'˜When I was raped and abused it took something from me I can never get back'

Will anyone ever believe me? Can I trust anyone enough to tell them what's happened to me? How do I begin to explain how it's affected me?

By The Newsroom
Monday, 13th February 2017, 5:49 am
Updated Tuesday, 28th February 2017, 11:37 am
A Doncaster girl was forced to marry at gunpoint and then raped every day for three years. (Photo posed by model).
A Doncaster girl was forced to marry at gunpoint and then raped every day for three years. (Photo posed by model).

Those are just some of the questions many victims of sexual abuse ask themselves when deciding whether to speak out about their horrific ordeal.

But as two immensely courageous Sheffield women have proven, not only is it possible to find support services in Sheffield to help you through the darkest of times, but it is also possible to find the strength to begin again.

When Cally met the man who would turn her family home into a ‘prison’ he appeared charming, interesting and caring.

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Little did she know her relationship with him would turn into a nightmare and lead to him being sentenced to 20 years behind bars for the abuse she suffered at his hands.

The pair spent a fairly normal and contented two years together before everything changed.

What began as the odd jealous question from Darren about who Cally was spending time with, or if she was cheating on him, soon escalated into a persistent campaign of vicious and degrading physical and sexual abuse she thought would end her life.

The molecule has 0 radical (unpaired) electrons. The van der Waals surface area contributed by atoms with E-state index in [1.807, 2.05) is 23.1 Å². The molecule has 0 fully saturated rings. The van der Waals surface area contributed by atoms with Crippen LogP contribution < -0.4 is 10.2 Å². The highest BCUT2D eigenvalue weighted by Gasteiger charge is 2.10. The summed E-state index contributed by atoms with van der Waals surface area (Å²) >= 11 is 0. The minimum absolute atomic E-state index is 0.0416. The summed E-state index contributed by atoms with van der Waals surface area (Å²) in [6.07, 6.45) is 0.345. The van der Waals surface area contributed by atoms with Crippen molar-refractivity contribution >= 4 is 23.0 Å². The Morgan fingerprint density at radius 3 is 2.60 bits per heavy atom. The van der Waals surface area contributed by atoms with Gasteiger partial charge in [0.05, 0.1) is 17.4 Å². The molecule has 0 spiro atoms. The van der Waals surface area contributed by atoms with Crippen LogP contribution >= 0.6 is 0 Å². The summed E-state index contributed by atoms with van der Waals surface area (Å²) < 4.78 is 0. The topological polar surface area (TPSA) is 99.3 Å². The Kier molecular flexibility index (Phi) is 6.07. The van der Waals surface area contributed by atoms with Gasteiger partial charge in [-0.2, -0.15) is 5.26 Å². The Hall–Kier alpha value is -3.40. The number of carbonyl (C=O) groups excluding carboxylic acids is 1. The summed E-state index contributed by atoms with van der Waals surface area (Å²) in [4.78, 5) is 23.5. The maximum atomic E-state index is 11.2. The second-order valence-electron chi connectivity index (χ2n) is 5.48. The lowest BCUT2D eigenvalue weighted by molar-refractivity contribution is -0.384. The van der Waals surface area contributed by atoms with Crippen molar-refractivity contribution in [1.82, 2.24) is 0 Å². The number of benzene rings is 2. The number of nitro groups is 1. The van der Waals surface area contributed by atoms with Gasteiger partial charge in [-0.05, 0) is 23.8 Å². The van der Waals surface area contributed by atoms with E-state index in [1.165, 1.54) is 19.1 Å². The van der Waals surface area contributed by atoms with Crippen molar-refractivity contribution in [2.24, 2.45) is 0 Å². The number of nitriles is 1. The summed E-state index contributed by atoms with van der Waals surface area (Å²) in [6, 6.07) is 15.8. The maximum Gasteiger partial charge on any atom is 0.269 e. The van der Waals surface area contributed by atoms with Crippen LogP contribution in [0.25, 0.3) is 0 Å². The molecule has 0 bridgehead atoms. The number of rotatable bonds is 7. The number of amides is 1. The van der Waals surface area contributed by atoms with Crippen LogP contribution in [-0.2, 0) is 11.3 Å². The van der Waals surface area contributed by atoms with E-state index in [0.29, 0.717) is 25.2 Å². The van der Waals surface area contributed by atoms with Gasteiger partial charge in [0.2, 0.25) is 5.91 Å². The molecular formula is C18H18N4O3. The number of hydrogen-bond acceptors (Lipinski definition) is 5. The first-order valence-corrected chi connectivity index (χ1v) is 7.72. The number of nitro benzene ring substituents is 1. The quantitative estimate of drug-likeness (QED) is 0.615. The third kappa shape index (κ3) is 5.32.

“The first time, when he punched me, I was shocked and thought because it came out of nowhere that it was a one off. But it became daily,” said Cally.

The physical attacks over a period of eight months have left her with scars all over her body and a nose that has been so badly damaged she is on a waiting list for surgery to repair it.

And while the horrific physical abuse Cally was made to endure over eight months was extremely traumatic and left the young mum too afraid to go home, she says it is the sexual abuse she suffered that was the hardest to bear.

“It’s one of the worst forms of control. Not only do you feel ashamed, but you feel like you deserve it. It makes you feel dirty in a way the physical abuse doesn’t,” said Cally.

She added: “At least when he was hitting me I still felt like me, but when he raped and abused me sexually he took something from me I can never get back. It ruined me.

“People might say well why didn’t you leave him, but he threatened to kill my children, to kill my family if I did. I didn’t think our friends would believe me because he was always so nice and charming when they were around.

“I thought either he’s going to kill me, or I’m going to kill myself. I couldn’t see a way out.”

The abuse finally stopped when a police officer was sent out to visit Cally to fill in what she describes as a ‘standard domestic abuse’ form. The young mum says she intended to continue to keep the abuse hidden, but when he was asking questions she says something was set off in her and details of the months of abuse she suffered just ‘poured out’ of her.

A police investigation was immediately launched and a file sent to the Crown Prosecution Service. But due to a lack of DNA evidence, prosecutors advised Cally to drop the case because they feared she may not be able to get a conviction.